Crowley Maritime has signed a letter of intent to acquire Florida-based SeaFreight Agencies, further evidence of consolidation in the Caribbean container sector.
“Both companies are currently working through the due diligence process in anticipation of executing a purchase sale agreement by September 30,” said Crowley in a statement sent to IHS Maritime.
“Many of us recognise that our industry is undergoing fundamental change, which emphasises the importance of scale and the wisdom of consolidation,” said SeaFreight president Roland Malins-Smith. “We believe that this move is in the best interest of our customers and our employees.”
According to Steve Collar, Crowley’s senior vice-president and general manager of the Caribbean and Latin America, “This acquisition represents a great opportunity for Crowley to grow its footprint and capabilities in the Caribbean Basin.”
The likely acquisition of SeaFreight by Crowley follows the 2014 purchase of Tropical Shipping by Saltchuk (parent of Sea Star) and the 2012 acquisition of Bernuth by King Ocean. In addition, the Puerto Rico Jones Act trade was effectively consolidated when Horizon Lines ceased service to the island at the end of last year. Volumes formerly served by Horizon shifted to Crowley and Sea Star, which have added incremental barge and vessel service to the route prior to the arrival of their newbuilds in 4Q15-4Q17.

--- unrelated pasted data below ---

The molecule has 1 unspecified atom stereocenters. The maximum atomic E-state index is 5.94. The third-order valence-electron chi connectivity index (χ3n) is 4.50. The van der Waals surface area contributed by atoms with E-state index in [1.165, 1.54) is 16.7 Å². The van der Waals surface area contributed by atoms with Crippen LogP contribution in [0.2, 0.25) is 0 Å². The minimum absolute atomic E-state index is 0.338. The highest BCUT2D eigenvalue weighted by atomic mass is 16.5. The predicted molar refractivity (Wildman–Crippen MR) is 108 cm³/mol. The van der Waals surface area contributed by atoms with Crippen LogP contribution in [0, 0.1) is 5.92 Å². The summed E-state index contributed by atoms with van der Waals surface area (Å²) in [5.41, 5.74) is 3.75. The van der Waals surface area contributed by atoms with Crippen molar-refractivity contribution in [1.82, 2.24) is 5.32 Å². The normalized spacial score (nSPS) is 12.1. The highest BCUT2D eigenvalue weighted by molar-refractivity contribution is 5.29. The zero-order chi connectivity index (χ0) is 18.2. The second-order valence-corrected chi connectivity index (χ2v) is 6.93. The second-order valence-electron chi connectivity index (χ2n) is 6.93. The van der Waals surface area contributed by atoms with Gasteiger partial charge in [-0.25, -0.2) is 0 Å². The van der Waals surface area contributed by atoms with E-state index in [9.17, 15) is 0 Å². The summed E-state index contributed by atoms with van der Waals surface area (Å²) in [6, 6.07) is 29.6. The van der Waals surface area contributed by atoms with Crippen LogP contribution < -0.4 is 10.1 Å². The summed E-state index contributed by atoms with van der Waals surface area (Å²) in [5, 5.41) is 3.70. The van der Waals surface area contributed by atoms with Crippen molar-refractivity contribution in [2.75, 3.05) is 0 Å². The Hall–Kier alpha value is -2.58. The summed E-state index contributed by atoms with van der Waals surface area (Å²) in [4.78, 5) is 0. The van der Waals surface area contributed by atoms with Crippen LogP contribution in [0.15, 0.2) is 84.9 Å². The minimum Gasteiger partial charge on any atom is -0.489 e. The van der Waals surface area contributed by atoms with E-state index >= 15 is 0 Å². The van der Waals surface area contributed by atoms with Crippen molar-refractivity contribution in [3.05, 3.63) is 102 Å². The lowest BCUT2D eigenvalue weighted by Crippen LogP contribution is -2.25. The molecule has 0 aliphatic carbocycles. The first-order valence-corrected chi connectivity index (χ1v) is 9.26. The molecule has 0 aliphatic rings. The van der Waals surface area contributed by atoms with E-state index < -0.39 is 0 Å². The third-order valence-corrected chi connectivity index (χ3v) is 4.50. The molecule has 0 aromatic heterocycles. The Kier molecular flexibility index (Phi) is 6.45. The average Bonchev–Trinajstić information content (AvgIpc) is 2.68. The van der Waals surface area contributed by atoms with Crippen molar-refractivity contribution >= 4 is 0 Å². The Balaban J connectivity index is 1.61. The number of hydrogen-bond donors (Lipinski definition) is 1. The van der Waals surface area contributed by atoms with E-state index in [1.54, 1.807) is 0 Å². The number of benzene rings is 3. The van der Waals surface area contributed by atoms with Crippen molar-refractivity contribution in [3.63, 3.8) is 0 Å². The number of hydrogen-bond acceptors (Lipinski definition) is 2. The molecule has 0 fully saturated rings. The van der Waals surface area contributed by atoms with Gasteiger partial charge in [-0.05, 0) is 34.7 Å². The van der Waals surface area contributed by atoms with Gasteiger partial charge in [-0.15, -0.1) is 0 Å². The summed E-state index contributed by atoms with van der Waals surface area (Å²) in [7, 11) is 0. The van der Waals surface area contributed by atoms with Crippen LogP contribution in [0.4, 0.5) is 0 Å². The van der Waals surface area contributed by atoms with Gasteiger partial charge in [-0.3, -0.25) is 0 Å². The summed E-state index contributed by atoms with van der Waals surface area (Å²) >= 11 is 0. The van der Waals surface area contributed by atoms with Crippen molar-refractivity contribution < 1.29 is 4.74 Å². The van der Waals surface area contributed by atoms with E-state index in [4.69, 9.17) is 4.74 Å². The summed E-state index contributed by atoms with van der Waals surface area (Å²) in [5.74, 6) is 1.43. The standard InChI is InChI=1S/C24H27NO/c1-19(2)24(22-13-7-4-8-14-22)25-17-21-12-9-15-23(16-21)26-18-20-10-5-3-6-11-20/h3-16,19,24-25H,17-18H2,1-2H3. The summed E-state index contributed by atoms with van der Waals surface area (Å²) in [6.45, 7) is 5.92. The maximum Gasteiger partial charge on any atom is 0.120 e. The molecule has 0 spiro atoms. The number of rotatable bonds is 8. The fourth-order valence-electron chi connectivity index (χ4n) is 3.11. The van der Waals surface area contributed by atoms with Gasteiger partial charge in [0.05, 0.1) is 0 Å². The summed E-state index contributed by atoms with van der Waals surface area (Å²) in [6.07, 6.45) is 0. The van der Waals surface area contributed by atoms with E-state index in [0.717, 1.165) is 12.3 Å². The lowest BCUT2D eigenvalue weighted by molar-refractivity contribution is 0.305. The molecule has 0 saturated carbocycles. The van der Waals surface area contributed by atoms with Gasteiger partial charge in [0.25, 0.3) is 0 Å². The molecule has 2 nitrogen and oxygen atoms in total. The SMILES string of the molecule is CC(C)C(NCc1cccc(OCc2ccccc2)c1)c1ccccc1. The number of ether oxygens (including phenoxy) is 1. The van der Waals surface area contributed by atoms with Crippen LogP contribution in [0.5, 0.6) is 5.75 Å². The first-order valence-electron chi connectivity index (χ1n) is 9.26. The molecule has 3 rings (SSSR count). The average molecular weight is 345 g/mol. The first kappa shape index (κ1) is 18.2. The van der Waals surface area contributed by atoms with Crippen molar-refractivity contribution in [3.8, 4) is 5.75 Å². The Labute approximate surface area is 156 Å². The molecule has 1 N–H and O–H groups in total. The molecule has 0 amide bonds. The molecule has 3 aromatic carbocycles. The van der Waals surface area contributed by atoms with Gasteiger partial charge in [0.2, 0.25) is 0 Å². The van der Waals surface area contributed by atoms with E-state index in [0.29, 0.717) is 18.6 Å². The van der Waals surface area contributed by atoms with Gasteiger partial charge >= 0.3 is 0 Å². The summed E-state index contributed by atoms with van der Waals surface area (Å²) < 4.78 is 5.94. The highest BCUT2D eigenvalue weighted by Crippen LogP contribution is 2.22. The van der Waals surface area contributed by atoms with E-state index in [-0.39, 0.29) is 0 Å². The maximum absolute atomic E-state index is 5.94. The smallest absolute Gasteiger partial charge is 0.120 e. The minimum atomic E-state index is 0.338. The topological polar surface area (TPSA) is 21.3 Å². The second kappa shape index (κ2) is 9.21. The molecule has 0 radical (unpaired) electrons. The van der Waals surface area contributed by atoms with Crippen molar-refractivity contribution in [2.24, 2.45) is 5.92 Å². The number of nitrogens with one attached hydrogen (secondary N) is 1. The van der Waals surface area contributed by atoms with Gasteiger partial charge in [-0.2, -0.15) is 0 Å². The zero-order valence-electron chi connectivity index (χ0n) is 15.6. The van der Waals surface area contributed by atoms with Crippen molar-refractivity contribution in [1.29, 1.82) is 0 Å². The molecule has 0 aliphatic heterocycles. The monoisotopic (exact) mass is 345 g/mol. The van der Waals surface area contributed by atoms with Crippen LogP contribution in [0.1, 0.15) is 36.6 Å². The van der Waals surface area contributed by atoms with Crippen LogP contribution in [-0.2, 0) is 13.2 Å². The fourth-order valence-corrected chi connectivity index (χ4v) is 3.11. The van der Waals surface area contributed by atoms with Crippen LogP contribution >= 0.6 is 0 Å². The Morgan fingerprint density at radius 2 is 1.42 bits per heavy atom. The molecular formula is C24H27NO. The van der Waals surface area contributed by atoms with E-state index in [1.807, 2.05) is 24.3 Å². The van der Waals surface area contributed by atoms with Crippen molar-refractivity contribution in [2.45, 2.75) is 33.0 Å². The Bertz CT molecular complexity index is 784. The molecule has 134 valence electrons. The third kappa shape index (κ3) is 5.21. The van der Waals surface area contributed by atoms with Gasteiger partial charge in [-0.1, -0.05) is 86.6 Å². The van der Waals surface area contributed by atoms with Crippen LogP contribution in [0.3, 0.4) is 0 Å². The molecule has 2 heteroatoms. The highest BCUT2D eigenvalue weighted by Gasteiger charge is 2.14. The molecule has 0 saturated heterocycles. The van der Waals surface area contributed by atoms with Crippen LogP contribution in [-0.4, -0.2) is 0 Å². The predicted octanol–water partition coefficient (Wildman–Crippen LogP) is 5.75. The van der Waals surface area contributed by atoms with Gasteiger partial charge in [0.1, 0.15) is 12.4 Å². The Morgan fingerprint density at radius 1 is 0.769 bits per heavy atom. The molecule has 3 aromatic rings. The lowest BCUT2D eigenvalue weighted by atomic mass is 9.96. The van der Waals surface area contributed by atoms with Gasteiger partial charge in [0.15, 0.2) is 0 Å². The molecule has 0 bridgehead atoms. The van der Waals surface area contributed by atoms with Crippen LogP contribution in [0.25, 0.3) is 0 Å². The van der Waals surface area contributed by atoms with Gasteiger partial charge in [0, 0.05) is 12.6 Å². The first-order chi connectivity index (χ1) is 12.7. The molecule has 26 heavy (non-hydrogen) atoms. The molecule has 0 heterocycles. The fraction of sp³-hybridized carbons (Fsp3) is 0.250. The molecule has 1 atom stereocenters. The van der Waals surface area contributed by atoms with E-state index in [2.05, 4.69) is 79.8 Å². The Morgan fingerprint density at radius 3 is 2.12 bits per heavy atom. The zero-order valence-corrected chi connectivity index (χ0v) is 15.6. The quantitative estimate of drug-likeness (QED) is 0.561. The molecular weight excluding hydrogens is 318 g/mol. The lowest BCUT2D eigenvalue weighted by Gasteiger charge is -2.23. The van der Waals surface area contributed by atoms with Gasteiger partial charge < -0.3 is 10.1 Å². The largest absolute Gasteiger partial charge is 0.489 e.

Beyond company-level consolidation, Caribbean operators are coming together via the heightened use of vessel-sharing agreements and slot-charter deals. “That will continue,” predicted SeaLand CEO Craig Mygatt in a recent interview with IHS Maritime.
“You don’t need two 1,700 teu ships going to a port if one will do, even if you are two different carriers, because you will either block each other or you will be suboptimal going into that port. Both ships sailing at 60% doesn’t make sense if you can get one ship going in at 90%,” said Mygatt. “Even if you’re with a competitor it makes a lot of sense economically, because prices are stagnant and if you don’t do anything cost-wise, you’re going to expose yourself quite a bit.”
This post was sourced from IHS Maritime 360: View the original article here.